Beauty, Truth and the Good: The Art of Being Vulnerable

Meaghan Smith December 4, 2012 0
Beauty, Truth and the Good: The Art of Being Vulnerable

As I sit and prepare for a photo shoot the butterflies begin to set in.  The way in which I open my soul’s eyes to view a new client leaves me wide open and vulnerable.   At least for the first few moments, vulnerability shows up in a rapid heartbeat, the anticipation of being on time, of having the light be working in your favor, and of course the first vibe when you meet someone for the first time.  This experience I am describing is almost identical for the client.

The photographer (myself) desires ultimate truth and comfort — well behaved, fun, and unique, happy, flowing, friendly and warm people.  Yet, it is my job to mold anything placed in front of my lens into that.  Simply put, my artistic vision and purpose is to reveal kindness and respect while finding their unique essence and beauty.

There is always a twinge of vulnerability dancing between the photographer and her subject.  This energy is a combination of nervousness, desire to look perfect, shyness, striving, boldness, trusting, fear, a racing mind, a quiet heart, technical challenges and ego.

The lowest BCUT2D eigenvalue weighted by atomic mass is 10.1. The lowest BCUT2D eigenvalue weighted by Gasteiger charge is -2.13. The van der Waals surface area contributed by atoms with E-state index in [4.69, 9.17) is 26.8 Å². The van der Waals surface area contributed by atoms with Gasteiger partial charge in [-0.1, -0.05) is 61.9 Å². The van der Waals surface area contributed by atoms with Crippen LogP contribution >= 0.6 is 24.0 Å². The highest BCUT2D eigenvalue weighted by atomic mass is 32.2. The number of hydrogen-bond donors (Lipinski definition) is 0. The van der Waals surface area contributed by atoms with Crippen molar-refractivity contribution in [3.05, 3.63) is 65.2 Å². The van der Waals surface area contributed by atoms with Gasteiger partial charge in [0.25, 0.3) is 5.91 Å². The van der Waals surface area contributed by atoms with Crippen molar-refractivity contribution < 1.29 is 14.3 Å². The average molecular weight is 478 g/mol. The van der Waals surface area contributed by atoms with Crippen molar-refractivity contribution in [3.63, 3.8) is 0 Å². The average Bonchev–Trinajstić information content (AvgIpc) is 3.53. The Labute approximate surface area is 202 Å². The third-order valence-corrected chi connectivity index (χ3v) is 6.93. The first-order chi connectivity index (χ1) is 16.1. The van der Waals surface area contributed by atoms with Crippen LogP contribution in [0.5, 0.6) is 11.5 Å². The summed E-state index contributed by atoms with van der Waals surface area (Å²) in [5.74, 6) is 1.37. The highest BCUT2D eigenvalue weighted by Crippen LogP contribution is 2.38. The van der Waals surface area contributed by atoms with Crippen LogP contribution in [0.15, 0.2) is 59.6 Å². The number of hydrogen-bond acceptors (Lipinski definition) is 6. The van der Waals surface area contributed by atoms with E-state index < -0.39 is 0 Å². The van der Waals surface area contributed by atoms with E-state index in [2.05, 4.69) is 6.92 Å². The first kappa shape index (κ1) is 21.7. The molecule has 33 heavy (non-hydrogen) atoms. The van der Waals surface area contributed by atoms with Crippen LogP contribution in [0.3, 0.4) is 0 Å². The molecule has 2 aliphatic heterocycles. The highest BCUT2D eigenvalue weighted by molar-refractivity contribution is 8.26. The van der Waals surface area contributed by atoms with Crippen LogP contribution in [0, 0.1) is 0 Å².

The professional.  The model.  The child.  Everybody placing themselves in front of a camera desires to be attractive and flawless.  So, it is most important for me as the photographer to keep talking and affirming my clients’ movements and poses, and to limit any awkward moments that can quickly spiral and dip their confidence or shift the mood.  Somehow my way of being fragile while emanating comfort & confidence works to translate that vulnerability into an open trusting experience.

This element of vulnerability is what sets my images apart from other photographers.  My heart sees their heart, and in that connection we create images that show a depth and honesty, visible through my client’s eyes in the photographs.  No one is perfect, and in the same breath we are all perfect and show up in our moment just as we are meant to.  I am here to capture that.

Meaghan Farren Smith


Following are links to the other articles in this issue of Transformation:

Gary Clarke: The Invulnerability of Being Vulnerable

Marilyn Smith: Add Vulnerability to a Results-Oriented Enterprise and Produce Extraordinary Outcomes

David Norris and Charles Smith: Work and Love

Frank White: The Overview Effect and the Camelot Effect

William Bergquist: Tippy Organizations and Leadership: Engaging an Organizational World of Vulnerability

Barry Oshry: Take a Look at Yourself: The Self in System Sensitizer

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